However, even with a free press or organised unions there are issues in space that do not arise on Earth – particularly when companies are involved.
“As we know private corporations can be just as ruthless and despotic as the worst governments,” says Cockell. “If you strike, then maybe the corporation says ‘that’s fine – let me show you to the airlock and you can leave’ and off you go into the vacuum of space.”
And while freedoms, liberties and labour laws have evolved on Earth – at least in democratic nations – they may need to be adapted before anyone settles elsewhere. Space is a unique environment and there is a balance to be struck between slavery and total freedom. Opting out is not an option. A Martian colony that is so libertarian that everyone sits around doing nothing all day is unlikely to survive for long.
“We need to arrive at a balance between a society that maximises civil liberties but also maximises the potential for people to survive the lethal conditions of space,” says Cockell.
Although this may be one of the few times that academics have formally contemplated the challenges of off-planet living, science fiction writers have been thinking about it for decades.
One of the British Interplanetary Society’s most famous members is Arthur C Clarke and conference delegates include one of today’s best-known and acclaimed sci-fi writers, Stephen Baxter.
Baxter’s 2010 novel Ark, for instance, features a starship on a multi-generational mission to a distant new world where precisely the issues of governance arise.
“You have a group of young very competitive candidates applying to get on this thing,” explains Baxter, “and then they find they’re stuck there.”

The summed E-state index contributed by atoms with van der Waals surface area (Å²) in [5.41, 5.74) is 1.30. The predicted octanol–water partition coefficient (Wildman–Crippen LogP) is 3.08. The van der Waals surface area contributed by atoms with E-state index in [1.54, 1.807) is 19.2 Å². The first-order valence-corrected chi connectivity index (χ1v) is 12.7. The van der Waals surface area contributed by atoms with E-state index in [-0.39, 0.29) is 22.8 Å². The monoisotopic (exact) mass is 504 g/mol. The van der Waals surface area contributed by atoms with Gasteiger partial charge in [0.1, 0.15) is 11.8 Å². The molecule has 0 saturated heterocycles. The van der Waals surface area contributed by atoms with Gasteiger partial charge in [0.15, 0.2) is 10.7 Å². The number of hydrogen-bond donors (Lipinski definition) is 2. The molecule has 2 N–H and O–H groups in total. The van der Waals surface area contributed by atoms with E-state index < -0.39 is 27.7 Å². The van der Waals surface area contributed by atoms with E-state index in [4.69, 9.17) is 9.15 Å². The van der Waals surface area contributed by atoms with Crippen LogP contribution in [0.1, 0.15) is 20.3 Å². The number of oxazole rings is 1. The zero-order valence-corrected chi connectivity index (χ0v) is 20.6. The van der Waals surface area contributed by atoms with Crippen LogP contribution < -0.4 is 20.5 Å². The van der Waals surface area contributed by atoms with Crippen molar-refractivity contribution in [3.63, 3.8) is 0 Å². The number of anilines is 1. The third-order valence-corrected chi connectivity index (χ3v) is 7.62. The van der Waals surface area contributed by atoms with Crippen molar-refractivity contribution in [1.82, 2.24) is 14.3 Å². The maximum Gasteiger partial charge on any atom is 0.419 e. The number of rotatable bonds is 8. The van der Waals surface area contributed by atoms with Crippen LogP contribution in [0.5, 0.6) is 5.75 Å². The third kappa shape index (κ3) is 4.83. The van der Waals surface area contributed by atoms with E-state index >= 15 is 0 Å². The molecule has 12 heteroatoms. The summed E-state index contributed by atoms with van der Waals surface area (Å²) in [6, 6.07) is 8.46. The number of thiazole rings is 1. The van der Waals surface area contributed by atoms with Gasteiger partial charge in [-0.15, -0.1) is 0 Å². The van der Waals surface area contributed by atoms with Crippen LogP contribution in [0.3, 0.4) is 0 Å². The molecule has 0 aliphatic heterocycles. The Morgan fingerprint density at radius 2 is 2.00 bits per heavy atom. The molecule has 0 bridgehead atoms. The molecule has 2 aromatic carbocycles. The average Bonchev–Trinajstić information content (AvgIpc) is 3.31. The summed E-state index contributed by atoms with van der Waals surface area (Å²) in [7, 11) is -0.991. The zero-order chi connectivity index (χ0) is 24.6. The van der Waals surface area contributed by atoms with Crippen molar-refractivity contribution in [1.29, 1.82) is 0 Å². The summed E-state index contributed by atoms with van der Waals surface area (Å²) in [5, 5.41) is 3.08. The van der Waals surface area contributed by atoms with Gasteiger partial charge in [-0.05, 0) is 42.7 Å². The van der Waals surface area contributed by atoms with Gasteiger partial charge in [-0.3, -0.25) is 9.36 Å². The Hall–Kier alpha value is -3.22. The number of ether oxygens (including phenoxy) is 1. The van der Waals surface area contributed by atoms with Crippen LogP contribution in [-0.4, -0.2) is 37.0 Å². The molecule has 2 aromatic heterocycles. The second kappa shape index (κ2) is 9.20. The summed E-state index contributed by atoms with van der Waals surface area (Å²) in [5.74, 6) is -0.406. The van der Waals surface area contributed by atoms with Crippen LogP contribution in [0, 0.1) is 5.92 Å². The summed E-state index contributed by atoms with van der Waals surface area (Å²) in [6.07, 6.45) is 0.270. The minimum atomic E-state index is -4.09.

“At first it’s military discipline, then they go for a consensual government but that breaks down and a dictator takes over because he gets hold of the water supply – very relevant to this discussion,” Baxter says. “You also have a middle generation who are going to live and die on the ship and they evolve a rebellious teenage culture.” Some people do not even believe they are on a spaceship but in some sort of prison or social experiment.
“Evolving a society inside a box is a fascinating area to think about,” says Baxter. “Sci-fi writers are always thinking one step beyond, it’s a great bed of thought experiments.”
The more you anticipate, the more chance you have to get it right - Stephen Baxter
In fact one of the first known books on lunar revolution, The Birth of a New Republic, was written by sci-fi author Jack Williamson in the 1930s. The novel explores tensions within society and between the Moon and Earth. Robert Heinlein’s 1966 novel, The Moon is a Harsh Mistress, even explores the idea of a prison colony on the Moon with a despotic prison warder who controls the air supply.
For Baxter, the conference helps shift these sci-fi ideas into practical reality.
“The more you anticipate, the more chance you have to get it right,” he says. “It’s not that far away before we have long-term missions away from the Earth and we have to look at the psychology of people in enclosed environments and construct a civilisation on this basis.”
In the 1930s a colony on the Moon was a distant dream. Even in 1966 humanity was three years away from that first step. A long duration mission could happen during our lifetime. If it is to succeed and humans are to successfully colonise new worlds, we need to be prepared.